Turn Your Light On In 3 Simple Steps

By Celeste DeCamps | General

Oct 27
"Be Present With Your Presence"

The following is a story I read years ago, and it always stuck with me. It reminds me that we all have the ability to turn on a light inside us.

"I'll never forget the day Marilyn and I were walking around New York City, just having a stroll on a nice day. She loved New York because no one bothered her there like they did in Hollywood, she could put on her plain-Jane clothes, and no one would notice her. She loved that. So, as we were walking down Broadway, she turns to me and says, 'Do you want to see me become her?' I didn't know what she meant, but I just said 'Yes' — and then I saw it. I don't know how to explain what she did because it was so very subtle, but she turned something on within herself that was almost like magic. And suddenly, cars were slowing, and people were turning their heads and stopping to stare. They were recognizing that this was Marilyn Monroe as if she pulled off a mask or something, even though a second ago nobody noticed her. I had never seen anything like it before."

~ Amy Greene, wife of Marilyn's personal photographer Milton Greene

Some people have a natural presence about them. They walk into any room, and they immediately gain everyone's attention. It's a wonderful gift to have, but it's also one that can be learned. We don't have to be a movie star to feel like one. There are steps we can take to turn the light on inside of us and make people notice. 

Visualize. Before an event, picture yourself walking into the room. Your shoulders are back, your head is lifted, and you're smiling. Feel the confidence in your body and your mind. See a friendly face in the crowd and make eye contact. View the event playing out, knowing you're going to have fun. When you can play a scene in your mind ahead of time, you'll find that your attitude is more relaxed. When you feel self-assured, others will feel it too.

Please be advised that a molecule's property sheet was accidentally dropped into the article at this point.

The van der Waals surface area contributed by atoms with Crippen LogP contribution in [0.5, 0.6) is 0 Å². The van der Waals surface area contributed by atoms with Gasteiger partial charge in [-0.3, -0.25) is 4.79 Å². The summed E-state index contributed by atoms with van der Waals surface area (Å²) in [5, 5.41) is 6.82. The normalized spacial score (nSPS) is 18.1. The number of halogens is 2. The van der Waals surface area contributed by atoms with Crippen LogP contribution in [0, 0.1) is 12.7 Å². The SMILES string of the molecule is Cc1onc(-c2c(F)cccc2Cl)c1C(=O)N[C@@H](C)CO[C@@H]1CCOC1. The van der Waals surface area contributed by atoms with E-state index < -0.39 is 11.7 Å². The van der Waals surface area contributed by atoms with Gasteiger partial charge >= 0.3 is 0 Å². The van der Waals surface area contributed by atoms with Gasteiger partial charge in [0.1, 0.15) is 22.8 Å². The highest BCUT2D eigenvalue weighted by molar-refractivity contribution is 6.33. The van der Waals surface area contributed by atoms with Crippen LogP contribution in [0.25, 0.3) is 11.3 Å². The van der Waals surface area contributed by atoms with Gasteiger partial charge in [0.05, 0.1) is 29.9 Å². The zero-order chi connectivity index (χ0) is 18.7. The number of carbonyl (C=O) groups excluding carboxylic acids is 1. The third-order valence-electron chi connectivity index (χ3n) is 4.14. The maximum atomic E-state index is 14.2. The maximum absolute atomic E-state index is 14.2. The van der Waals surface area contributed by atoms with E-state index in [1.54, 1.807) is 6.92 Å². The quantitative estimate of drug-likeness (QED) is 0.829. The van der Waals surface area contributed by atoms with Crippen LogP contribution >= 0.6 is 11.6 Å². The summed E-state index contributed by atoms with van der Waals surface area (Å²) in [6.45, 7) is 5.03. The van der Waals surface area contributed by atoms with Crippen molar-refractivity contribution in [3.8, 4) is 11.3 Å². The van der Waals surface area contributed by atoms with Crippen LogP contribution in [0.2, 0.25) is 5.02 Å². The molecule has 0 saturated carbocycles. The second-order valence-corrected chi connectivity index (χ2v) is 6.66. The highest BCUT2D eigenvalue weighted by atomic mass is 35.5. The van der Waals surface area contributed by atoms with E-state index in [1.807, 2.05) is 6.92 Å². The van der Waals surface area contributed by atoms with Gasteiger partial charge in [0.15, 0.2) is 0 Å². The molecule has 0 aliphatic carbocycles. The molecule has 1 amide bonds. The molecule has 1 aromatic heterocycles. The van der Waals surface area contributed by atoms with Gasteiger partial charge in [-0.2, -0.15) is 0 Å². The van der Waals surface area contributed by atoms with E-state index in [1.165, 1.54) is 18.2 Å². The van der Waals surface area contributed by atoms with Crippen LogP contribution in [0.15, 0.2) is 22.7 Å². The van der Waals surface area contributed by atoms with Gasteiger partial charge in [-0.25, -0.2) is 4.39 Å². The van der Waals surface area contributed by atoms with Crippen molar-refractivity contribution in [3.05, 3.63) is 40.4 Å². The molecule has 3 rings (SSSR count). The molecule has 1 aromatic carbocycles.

Positive Energy. People can pick up on nervous energy, and it's not inviting. Before I go on stage, I pump myself up by playing music I like to dance to. I twirl around my living room and shake my whole body up. I walk with purpose to the train station. By the time I get to the venue, the energy I built up explodes when I enter the room. I smile, and people are attracted to me. Having a sense of fun energy is infectious. People feel it and enjoy being around it. 

Mindfulness. Practice being in the here and now. People can tell if you're distracted or merely waiting for your turn to speak. Focus your attention on the person in front of you. Use your new acquaintance's name when you ask a question. Everyone likes to hear their name, and it shows you're interested in them. You'll come across as more personable, and this adds to your presence. You'll notice how more at ease you'll feel when you stop worrying about yourself and listen to someone else's story. The best part is when your attention is reciprocated, and the other person wants to know about you. 

I've witnessed transformations in other people where they go from feeling insecure to feeling a boost of self-esteem. It's as if a bright spotlight has found it's mark, and they shine. Try it yourself. Visualize the event beforehand and see yourself enjoying it. Build up positive energy by walking with purpose and feeling dynamic. Moving your body by walking briskly, jogging, or doing aerobics helps relieve anxiety. Smiling makes you approachable. When you feel good, others feel it too, and they want to be near you. Recall a happy thought, grin, and see your smile mirrored back. Relax, breathe, and listen to the person you're engaging with. 

We all have unique talents, perspectives, and experiences to share. Have your Marilyn Monroe moment and tap into your power of presence and light. 

About the Author

Celeste DeCamps has a B.A. in Communications from the University of Miami. She worked in radio and television, was a professional belly dancer, drummer, percussionist, nightclub owner, and a sales rep for Southern Wine and Spirits for 12 years. Throughout her different career moves, speaking to and teaching women how to be more confident is Celeste's most fulfilling job.